If you’re inclined, the show is already torrented on Dime A Dozen – if nothing else, they’ve got the correct final set list, though not the second encore which I believe was a quick “Give It To The Soft Boys”. There’s also this short piece by Hitchcock about the genesis of the Venus 3 (née The Minus 3).

Photos: Robyn Hitchcock and the Venus 3, Mark Pickeral @ The Mod Club, November 10, 2006
MP3: Robyn Hitchcock & The Venus 3 – “Adventure Rocket Ship”
MP3: Mark Pickerel – “Graffiti Girl”
MP3: Mark Pickerel – “Forest Fire”
MP3: Robyn Hitchcock & The Venus 3 – “Adventure Rocket Ship”
Video: Robyn Hitchcock & The Venus 3 – “Adventure Rocket Ship” (WMV)
Video: Robyn Hitchcock & The Venus 3 – “Adventure Rocket Ship – live” (WMV)
MySpace: Robyn Hitchcock
MySpace: Mark Pickerel

In continuing with last week’s XTC post and contest (which you should definitely read because the responses have been amazing), I direct you to the official XTC fan MySpace, in particular the blog which features a series of interviews with Andy Partridge about the genesis and content of various XTC songs which they also generously stream.

Check out the new video for Rob Dickinson’s “Oceans”, which was apparently shot entirely on camera phone and stands as evidence to Rob’s continuing seahorse fetish. Also note that his live acoustic album, Alive And Alone, is now on sale here and I say – that’s one of my photos as the backdrop. Smashing!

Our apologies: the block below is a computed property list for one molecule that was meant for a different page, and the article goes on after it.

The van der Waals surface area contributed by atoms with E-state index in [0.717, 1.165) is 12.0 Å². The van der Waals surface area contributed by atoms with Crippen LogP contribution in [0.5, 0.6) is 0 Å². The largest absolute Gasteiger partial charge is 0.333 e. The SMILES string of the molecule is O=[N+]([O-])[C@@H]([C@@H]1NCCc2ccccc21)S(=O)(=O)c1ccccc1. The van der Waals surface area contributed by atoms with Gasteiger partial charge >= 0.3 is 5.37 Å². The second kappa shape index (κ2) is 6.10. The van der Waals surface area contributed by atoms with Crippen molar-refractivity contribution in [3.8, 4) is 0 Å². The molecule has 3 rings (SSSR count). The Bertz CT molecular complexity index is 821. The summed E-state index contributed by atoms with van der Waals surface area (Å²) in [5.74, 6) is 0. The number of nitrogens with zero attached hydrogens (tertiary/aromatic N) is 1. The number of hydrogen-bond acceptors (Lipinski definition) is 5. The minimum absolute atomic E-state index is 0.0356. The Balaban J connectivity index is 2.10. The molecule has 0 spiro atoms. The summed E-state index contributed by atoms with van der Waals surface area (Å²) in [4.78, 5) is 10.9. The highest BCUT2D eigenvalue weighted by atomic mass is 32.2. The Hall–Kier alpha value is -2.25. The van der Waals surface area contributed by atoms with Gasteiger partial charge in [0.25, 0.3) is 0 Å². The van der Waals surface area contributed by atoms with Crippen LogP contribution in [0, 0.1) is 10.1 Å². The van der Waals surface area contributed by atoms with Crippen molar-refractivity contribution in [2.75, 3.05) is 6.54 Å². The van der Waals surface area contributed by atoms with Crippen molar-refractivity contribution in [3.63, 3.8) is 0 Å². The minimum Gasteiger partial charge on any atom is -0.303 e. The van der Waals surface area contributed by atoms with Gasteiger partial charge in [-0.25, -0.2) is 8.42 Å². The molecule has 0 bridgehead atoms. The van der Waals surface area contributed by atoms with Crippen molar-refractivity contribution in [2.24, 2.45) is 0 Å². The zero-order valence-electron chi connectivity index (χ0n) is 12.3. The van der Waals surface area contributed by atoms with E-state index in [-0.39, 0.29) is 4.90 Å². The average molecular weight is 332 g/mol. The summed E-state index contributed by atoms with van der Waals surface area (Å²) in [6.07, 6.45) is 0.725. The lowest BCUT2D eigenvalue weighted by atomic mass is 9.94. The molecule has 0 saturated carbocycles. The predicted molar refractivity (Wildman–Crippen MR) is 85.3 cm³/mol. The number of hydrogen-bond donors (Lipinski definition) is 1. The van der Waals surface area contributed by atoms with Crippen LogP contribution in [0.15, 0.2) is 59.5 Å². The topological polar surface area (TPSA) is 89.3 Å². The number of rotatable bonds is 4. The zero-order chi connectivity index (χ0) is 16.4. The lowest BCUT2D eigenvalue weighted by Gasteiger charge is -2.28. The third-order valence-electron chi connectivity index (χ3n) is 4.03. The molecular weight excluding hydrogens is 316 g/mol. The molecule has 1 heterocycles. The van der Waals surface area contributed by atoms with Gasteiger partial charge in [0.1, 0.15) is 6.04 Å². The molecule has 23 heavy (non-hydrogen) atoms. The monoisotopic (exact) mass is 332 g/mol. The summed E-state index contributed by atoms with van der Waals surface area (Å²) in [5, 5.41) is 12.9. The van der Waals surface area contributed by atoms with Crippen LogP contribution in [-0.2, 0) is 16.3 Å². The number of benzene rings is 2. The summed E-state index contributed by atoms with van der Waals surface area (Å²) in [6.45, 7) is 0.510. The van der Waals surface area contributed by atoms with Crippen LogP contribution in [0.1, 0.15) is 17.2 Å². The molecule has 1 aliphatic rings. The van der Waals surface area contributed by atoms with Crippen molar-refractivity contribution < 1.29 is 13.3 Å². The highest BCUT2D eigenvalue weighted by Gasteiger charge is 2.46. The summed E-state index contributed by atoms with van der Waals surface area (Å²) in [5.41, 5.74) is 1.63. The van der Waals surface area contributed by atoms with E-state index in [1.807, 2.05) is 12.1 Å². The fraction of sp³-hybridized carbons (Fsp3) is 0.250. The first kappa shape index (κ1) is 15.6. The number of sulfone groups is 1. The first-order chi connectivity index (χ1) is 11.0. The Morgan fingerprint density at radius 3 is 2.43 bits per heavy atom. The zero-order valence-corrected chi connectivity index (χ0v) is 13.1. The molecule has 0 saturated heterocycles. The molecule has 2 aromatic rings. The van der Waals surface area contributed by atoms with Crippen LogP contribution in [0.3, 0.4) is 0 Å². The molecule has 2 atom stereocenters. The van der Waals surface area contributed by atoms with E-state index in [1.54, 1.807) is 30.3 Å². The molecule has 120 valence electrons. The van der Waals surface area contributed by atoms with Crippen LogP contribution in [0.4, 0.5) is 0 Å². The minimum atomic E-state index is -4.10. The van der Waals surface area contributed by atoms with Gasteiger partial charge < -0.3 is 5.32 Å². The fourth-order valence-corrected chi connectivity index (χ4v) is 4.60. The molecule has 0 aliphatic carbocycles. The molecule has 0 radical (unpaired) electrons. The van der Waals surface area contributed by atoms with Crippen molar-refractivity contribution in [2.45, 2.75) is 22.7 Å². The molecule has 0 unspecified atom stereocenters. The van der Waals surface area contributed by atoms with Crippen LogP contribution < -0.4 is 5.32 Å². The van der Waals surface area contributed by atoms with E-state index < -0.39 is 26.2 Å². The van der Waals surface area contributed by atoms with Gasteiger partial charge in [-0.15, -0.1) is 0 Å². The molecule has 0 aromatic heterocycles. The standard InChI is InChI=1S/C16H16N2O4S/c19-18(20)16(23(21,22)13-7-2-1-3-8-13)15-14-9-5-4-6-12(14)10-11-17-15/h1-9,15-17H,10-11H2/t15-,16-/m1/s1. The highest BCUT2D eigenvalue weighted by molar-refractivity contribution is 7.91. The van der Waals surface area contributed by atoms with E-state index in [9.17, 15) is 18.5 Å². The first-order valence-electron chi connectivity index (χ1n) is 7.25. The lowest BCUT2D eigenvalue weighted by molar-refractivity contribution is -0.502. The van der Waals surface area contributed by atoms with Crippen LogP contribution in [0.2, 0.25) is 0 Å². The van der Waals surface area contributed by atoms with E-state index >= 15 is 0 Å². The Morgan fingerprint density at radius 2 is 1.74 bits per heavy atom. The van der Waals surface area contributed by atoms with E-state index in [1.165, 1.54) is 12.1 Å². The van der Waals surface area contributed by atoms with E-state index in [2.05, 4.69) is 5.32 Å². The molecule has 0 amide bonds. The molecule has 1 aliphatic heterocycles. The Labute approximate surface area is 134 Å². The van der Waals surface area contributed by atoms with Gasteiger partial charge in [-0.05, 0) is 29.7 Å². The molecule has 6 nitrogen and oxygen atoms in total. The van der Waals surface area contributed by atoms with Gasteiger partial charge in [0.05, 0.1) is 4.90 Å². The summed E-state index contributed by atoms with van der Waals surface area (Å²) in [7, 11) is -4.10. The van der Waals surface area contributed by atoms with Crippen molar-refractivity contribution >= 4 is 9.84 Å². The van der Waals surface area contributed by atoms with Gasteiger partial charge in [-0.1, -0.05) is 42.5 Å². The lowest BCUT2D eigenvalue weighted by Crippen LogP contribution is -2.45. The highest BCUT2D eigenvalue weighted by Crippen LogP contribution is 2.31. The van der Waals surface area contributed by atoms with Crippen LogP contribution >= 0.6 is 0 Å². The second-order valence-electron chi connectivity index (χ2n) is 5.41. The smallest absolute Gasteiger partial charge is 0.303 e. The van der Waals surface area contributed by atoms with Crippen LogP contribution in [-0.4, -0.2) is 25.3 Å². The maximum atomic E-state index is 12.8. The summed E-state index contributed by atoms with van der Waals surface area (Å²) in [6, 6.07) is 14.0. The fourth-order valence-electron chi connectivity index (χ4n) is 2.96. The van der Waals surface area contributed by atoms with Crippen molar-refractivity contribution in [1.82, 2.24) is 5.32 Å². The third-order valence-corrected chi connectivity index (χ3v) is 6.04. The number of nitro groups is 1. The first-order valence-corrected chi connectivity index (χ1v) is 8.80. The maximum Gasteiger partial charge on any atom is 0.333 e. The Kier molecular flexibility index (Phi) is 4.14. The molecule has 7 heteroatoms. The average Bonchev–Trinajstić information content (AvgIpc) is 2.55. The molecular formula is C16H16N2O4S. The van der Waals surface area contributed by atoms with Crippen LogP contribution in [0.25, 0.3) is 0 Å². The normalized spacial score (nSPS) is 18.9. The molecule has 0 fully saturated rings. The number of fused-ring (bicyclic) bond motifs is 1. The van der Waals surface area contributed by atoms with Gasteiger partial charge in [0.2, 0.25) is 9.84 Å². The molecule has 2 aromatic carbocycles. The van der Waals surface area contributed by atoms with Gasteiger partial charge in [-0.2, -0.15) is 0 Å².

The Deli recounts the story of Asobi Seksu as told by Yuki Chikudate and The Stranger converses with both Yuki and James.

Happy news for the five or six of us who, despite the peer pressure, actually still enjoy Studio 60 On The Sunset Stripit’s going to run the full season. While the show’s not been perfect – far from it, actually – it’s still not nearly as bad as the haters would have you believe. Some of the complaints are justified (the sketch comedy is generally awful) but the one criticism that I take particular issue with is the one that the characters seem to think their job is terribly important and that the fate of the world hinges on their show. Well don’t most people take their jobs seriously? Would it somehow be more believable or entertaining if the cast projected indifference and ennui towards everything they did? Studio 60 isn’t perfect, not even close, but it’s still a decent show with the potential to be much better. And considering that the two-parter “Nevada Day”, which concludes tonight in the US (the show airs Sunday nights in Canada), was the strongest episode(s) since the pilot (and written by Kid In The Hall Mark McKinney), I’m glad that they’ll at least get a full 22 episodes to try and get there. Via ClaudePate.com

np – XTC / Oranges & Lemons

By : Frank Yang at 8:29 am
Category: Uncategorized
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  1. Garnet says:

    Frank, the problem with Studio 60 is not that the characters take the show seriously but that the disputes are always political in nature, and the politics usually unfolds in very predictable ways. Moreover, I agree with the broader criticism of the show — the earnestness of how the material is presented suggests we really should care whether this nonexistent show is good or bad. The Nevada two-parter at least got them out of the studio, though.